World Bulletin / News Desk
Turkish Prime Minister Recep Tayyip Erdoğan has called on his people to be prepared for a possible war with neighboring Syria if it becomes necessary, the state-owned Anatolia news agency reported on Monday.
“One has to be ready for war at every moment, if it becomes necessary. If you are not ready, you are not a state and you cannot be a nation. The state that is not ready for war at any moment is not fully developed. Turkey must be ready for war no matter what," Erdoğan said in a speech on Sunday.
High tension between Turkey and Syria continues as the latter has once again struck on Turkish soil, on the fifth day since the Oct. 3 incident when Syrian mortar shells hit the Turkish border town of Akçakale in Şanlıurfa province, leaving five people dead and 13 injured. Turkey responded to the Syrian aggression with retaliatory artillery fire. No casualties were reported on the Syrian side apart from one injury.
Erdoğan urged the Syrian regime to stop the violence against its own citizens and cease shelling Turkish territory.
During a speech on Sunday Erdoğan reiterated his country's stance once more, adding that Turkey does not want war, and warned Syria not to test its determination.
"Nobody should attempt to test this nation's [Turkey's] sensitivity,” Erdoğan said adding Turkey should be ready for warfare with Syria and for that there is a memorandum in hand.
The Turkish Parliament issued a mandate on Thursday for cross-border military operations against Syria in light of the recent attacks on Turkish territory by the Syrian army.
Commenting on the main opposition Republican People's Party's (CHP) policy on Syria, Erdoğan said that the Turkish government would continue to do whatever needs to be done in order to ensure national security.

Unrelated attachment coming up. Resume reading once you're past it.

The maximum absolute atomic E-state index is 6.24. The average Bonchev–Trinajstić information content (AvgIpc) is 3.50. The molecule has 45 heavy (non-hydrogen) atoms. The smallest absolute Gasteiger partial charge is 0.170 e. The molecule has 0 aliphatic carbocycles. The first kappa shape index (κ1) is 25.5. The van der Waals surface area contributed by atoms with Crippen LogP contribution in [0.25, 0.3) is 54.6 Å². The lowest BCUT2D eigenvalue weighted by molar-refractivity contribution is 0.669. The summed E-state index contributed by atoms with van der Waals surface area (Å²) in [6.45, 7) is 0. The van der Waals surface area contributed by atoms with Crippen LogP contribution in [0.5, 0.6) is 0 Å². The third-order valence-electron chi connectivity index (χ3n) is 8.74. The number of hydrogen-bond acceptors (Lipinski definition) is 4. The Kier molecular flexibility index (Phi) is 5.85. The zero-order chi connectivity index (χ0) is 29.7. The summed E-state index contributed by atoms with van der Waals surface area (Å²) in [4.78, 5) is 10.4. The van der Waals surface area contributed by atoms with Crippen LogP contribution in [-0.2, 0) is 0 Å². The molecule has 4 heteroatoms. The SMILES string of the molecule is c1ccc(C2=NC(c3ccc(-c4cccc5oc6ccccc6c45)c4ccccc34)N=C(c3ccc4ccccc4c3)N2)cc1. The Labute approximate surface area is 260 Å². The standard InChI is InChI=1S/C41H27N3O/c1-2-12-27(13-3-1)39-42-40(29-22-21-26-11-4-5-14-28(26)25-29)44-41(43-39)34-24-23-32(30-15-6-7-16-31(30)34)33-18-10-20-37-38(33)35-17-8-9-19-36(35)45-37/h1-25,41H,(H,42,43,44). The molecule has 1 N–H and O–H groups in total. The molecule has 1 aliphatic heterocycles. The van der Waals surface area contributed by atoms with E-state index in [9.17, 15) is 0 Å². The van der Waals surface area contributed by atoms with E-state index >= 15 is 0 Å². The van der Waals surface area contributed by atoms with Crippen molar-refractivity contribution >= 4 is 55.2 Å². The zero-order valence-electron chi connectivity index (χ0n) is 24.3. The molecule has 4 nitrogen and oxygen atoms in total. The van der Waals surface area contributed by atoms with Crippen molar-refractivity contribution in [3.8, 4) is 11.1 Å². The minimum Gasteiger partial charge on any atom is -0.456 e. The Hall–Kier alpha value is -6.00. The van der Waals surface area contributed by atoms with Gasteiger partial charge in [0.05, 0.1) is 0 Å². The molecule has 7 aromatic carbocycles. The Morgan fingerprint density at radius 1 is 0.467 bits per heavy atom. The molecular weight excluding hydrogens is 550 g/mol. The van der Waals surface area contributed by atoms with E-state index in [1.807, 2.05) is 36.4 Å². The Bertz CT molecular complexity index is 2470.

The CHP voted against the recent motion in Parliament giving the government the authority to send troops to Syria if necessary, arguing that it does not specify in which instances this parliamentary authority could be used. However, officials of the ruling Justice and Development Party (AK Party) said use of the mandate would be limited to Syria.
Charging that the CHP's stance on the Syria issue crosses a moral line, Erdoğan harshly criticized the main opposition party, saying it took sides with Syrian President Bashar al-Assad following the Oct. 3 attack that caused deaths on Turkish territory.
Erdoğan's remarks came amidst ongoing military strikes between Turkey and Syria, with Turkey's military firing an artillery shell into Syria on Sunday days after the Oct. 3 attack. The day before, the Turkish military fired mortar shells into Syria for the fourth day in a row after a number of attacks were again made by Syria on the southern border province of Hatay.
On Friday Erdoğan cautioned Damascus not to test Turkey's “limits and determination” and said Ankara was not bluffing in saying it will not tolerate such acts. In a warning to Damascus, Erdoğan said that Turkey would not shy away from war if provoked.
Turkish officials have said the strikes against the PKK are a response to increased violence.
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